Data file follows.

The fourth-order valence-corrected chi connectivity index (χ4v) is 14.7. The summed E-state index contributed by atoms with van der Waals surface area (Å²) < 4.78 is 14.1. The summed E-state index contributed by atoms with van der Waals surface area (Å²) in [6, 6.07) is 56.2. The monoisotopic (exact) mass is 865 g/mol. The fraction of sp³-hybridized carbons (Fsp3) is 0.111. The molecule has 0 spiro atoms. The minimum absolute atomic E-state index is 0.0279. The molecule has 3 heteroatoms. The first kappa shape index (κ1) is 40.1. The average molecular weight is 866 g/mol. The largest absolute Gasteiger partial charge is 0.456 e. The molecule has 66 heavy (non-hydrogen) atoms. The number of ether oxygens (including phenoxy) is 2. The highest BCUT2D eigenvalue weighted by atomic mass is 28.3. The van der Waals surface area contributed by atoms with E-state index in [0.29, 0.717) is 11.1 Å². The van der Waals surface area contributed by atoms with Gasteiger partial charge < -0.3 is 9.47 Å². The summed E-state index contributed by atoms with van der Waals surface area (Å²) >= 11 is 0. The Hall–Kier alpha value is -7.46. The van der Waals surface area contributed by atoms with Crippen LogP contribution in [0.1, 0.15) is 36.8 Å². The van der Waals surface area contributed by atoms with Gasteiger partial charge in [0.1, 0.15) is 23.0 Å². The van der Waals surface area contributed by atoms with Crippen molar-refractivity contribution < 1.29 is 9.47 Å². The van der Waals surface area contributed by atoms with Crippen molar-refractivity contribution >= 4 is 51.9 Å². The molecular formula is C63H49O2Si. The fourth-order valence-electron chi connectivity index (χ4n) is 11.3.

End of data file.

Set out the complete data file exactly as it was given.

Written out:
The fourth-order valence-corrected chi connectivity index (χ4v) is 14.7. The summed E-state index contributed by atoms with van der Waals surface area (Å²) < 4.78 is 14.1. The summed E-state index contributed by atoms with van der Waals surface area (Å²) in [6, 6.07) is 56.2. The monoisotopic (exact) mass is 865 g/mol. The fraction of sp³-hybridized carbons (Fsp3) is 0.111. The molecule has 0 spiro atoms. The minimum absolute atomic E-state index is 0.0279. The molecule has 3 heteroatoms. The first kappa shape index (κ1) is 40.1. The average molecular weight is 866 g/mol. The largest absolute Gasteiger partial charge is 0.456 e. The molecule has 66 heavy (non-hydrogen) atoms. The number of ether oxygens (including phenoxy) is 2. The highest BCUT2D eigenvalue weighted by atomic mass is 28.3. The van der Waals surface area contributed by atoms with E-state index in [0.29, 0.717) is 11.1 Å². The van der Waals surface area contributed by atoms with Gasteiger partial charge < -0.3 is 9.47 Å². The summed E-state index contributed by atoms with van der Waals surface area (Å²) >= 11 is 0. The Hall–Kier alpha value is -7.46. The van der Waals surface area contributed by atoms with Crippen LogP contribution in [0.1, 0.15) is 36.8 Å². The van der Waals surface area contributed by atoms with Gasteiger partial charge in [0.1, 0.15) is 23.0 Å². The van der Waals surface area contributed by atoms with Crippen molar-refractivity contribution < 1.29 is 9.47 Å². The van der Waals surface area contributed by atoms with Crippen molar-refractivity contribution >= 4 is 51.9 Å². The molecular formula is C63H49O2Si. The fourth-order valence-electron chi connectivity index (χ4n) is 11.3.